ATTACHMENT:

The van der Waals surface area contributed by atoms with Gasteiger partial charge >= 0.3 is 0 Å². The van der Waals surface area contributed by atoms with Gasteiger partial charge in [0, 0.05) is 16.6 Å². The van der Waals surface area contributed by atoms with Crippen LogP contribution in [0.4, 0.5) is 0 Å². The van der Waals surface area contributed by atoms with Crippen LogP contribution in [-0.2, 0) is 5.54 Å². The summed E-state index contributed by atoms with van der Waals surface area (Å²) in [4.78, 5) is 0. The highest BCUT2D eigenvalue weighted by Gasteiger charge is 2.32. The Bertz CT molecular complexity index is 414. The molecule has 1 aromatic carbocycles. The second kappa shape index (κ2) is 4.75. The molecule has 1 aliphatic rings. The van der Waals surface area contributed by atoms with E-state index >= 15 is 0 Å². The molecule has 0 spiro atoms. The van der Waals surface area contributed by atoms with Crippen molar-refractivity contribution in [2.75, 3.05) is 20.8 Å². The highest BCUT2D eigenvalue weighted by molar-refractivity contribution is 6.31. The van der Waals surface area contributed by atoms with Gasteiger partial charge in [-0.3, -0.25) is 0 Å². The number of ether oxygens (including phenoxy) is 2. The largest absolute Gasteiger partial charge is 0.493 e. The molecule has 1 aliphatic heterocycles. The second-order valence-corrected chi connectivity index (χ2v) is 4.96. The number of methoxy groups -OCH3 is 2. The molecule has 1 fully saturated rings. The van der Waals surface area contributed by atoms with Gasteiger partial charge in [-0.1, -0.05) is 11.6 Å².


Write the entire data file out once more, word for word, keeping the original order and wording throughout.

The van der Waals surface area contributed by atoms with Gasteiger partial charge >= 0.3 is 0 Å². The van der Waals surface area contributed by atoms with Gasteiger partial charge in [0, 0.05) is 16.6 Å². The van der Waals surface area contributed by atoms with Crippen LogP contribution in [0.4, 0.5) is 0 Å². The van der Waals surface area contributed by atoms with Crippen LogP contribution in [-0.2, 0) is 5.54 Å². The summed E-state index contributed by atoms with van der Waals surface area (Å²) in [4.78, 5) is 0. The highest BCUT2D eigenvalue weighted by Gasteiger charge is 2.32. The Bertz CT molecular complexity index is 414. The molecule has 1 aromatic carbocycles. The second kappa shape index (κ2) is 4.75. The molecule has 1 aliphatic rings. The van der Waals surface area contributed by atoms with E-state index >= 15 is 0 Å². The molecule has 0 spiro atoms. The van der Waals surface area contributed by atoms with Crippen molar-refractivity contribution in [2.75, 3.05) is 20.8 Å². The highest BCUT2D eigenvalue weighted by molar-refractivity contribution is 6.31. The van der Waals surface area contributed by atoms with Gasteiger partial charge in [-0.3, -0.25) is 0 Å². The number of ether oxygens (including phenoxy) is 2. The largest absolute Gasteiger partial charge is 0.493 e. The molecule has 1 aliphatic heterocycles. The second-order valence-corrected chi connectivity index (χ2v) is 4.96. The number of methoxy groups -OCH3 is 2. The molecule has 1 fully saturated rings. The van der Waals surface area contributed by atoms with Gasteiger partial charge in [-0.1, -0.05) is 11.6 Å².